Of course, when the recession came, it was the first thing to go. Now, a family of 4, especially one that doesn’t ride the bus often enough to justify the hassle of going to the customer service center downtown in the middle of a weekday just to pick up youth Orca cards, gets charged $10 or a one-way trip, or $20 for a round trip. At those prices, of course the family is going to drive if they own a car, even if it means spending $15 or more on parking for an event downtown.

        A similar issue happened once when I was a kid and we were on a road trip through New York and decided to stop and see a Met’s game. We had two parents, me, and my sister in the car. We did the math and calculated the cost of parking the car in New Jersey and paying 8 transit fares on the commuter train into New York, plus 8 subway rides (4*2=8, as we had to get back), then compared with the cost of gas, bridge tolls, and parking (we were in a rental car, so wear+tear was effectively zero). Even though the total cost to drive was in excess of $20, it still came out cheaper.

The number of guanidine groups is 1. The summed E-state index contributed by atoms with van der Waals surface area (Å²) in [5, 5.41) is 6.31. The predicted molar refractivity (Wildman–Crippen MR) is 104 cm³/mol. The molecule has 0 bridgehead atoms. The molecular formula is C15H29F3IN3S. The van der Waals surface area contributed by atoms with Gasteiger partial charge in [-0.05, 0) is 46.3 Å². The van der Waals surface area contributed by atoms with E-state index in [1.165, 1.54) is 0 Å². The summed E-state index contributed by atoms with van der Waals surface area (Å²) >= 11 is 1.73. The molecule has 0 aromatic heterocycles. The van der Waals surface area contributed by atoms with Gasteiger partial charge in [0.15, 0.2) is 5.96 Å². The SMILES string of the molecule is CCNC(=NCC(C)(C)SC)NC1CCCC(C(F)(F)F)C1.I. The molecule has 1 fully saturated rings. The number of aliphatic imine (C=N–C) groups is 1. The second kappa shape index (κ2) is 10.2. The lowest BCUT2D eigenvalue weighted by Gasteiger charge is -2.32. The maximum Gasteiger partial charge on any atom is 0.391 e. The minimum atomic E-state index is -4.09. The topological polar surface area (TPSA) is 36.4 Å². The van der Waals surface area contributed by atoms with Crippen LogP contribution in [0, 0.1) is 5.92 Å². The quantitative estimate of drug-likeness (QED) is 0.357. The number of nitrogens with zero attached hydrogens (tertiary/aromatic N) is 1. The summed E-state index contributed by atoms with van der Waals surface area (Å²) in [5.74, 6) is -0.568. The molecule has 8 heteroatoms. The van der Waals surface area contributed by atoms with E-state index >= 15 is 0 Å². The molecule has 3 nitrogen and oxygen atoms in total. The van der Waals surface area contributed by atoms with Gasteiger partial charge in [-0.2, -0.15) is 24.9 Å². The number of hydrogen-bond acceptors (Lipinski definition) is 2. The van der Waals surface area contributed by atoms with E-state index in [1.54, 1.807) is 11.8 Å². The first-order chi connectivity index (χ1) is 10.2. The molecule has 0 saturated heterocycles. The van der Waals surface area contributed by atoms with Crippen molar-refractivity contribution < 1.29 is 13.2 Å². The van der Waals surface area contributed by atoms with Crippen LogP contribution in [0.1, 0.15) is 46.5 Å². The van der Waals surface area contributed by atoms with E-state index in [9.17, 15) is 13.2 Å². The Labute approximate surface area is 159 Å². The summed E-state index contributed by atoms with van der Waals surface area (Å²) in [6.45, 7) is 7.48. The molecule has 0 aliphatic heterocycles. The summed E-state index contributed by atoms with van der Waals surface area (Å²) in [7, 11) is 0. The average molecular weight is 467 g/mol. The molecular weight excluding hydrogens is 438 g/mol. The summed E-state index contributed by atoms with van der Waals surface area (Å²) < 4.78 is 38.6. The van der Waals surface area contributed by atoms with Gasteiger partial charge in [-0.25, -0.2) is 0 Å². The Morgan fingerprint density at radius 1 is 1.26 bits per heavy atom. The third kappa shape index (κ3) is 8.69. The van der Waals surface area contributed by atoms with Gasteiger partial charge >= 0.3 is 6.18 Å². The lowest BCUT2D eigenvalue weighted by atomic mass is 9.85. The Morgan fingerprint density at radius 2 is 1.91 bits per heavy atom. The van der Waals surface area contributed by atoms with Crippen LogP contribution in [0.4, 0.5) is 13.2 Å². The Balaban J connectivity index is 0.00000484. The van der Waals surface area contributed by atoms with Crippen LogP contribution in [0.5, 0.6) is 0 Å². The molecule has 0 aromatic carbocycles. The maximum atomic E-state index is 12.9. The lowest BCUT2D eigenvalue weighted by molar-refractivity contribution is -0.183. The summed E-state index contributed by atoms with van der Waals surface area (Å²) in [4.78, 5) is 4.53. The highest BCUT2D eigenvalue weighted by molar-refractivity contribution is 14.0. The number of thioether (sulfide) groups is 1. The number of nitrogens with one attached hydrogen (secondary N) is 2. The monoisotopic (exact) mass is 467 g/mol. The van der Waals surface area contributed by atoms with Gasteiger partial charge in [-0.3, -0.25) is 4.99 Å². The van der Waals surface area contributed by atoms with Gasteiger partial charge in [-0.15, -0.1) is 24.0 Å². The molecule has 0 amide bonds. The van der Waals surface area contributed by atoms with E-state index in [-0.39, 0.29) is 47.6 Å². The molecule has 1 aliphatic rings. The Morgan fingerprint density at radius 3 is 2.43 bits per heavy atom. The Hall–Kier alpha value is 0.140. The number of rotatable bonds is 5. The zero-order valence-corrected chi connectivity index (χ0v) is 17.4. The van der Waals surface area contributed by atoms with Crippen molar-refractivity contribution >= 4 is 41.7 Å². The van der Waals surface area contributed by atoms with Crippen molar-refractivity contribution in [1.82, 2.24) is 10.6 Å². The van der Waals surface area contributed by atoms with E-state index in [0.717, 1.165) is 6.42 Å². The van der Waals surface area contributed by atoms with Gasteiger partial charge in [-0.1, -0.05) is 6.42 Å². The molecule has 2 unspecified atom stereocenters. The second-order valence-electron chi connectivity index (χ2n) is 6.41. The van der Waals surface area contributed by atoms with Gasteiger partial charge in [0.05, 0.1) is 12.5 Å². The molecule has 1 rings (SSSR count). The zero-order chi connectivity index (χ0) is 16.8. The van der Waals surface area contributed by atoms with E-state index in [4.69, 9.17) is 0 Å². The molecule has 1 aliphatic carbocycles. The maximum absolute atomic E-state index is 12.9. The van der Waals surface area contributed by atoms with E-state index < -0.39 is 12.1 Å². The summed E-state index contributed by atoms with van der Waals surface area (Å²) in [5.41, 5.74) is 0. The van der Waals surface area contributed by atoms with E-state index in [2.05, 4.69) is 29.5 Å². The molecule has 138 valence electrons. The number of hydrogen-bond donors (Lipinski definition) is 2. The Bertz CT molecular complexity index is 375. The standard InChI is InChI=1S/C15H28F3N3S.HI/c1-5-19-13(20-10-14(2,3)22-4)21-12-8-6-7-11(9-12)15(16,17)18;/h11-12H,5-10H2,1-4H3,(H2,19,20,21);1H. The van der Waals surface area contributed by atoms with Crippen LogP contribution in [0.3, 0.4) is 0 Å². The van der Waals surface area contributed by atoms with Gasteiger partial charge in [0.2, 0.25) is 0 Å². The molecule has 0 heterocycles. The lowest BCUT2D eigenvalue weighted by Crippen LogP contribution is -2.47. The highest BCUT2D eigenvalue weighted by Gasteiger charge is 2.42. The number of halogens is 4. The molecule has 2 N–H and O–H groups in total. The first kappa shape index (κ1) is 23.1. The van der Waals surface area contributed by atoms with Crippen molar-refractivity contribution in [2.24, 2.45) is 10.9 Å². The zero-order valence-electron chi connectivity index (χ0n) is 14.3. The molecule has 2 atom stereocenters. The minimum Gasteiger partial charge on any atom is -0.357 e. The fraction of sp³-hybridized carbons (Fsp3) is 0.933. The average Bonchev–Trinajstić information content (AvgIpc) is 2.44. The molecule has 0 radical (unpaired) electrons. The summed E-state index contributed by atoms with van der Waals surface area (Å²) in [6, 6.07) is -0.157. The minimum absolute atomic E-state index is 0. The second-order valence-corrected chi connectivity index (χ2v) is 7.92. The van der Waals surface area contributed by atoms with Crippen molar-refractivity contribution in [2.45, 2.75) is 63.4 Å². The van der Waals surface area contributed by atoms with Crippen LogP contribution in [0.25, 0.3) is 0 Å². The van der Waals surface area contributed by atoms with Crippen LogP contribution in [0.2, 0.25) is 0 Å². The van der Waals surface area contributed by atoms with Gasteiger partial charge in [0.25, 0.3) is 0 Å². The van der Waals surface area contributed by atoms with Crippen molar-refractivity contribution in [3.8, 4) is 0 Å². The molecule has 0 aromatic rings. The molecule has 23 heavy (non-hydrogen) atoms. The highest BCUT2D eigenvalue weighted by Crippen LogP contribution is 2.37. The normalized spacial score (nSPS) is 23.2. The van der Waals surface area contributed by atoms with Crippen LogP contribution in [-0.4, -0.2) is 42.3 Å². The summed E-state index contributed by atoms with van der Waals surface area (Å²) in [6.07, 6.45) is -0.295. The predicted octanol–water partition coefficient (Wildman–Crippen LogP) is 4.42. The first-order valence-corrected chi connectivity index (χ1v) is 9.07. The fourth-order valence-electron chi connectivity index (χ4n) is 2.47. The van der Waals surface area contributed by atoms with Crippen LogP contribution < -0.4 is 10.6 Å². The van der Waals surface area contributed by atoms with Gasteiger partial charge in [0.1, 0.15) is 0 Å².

3. I had forgotten about the family pass. I know we used it a lot in the 80s when we lived in Wallingford. My mom, my younger sister and me would ride the bus a lot on ‘family days’ to go to Greenlake or downtown. It was always a lot of fun and I was in charge of finding the bus times and making sure we were at the right bus stop in downtown.

      4. It’s rare that carpooling to work is feasable. In most places I’ve worked, every person comes from a completely different area. At two jobs in north Seattle for instance, people ranged from Des Moines to Marysville. And some of them start at different times.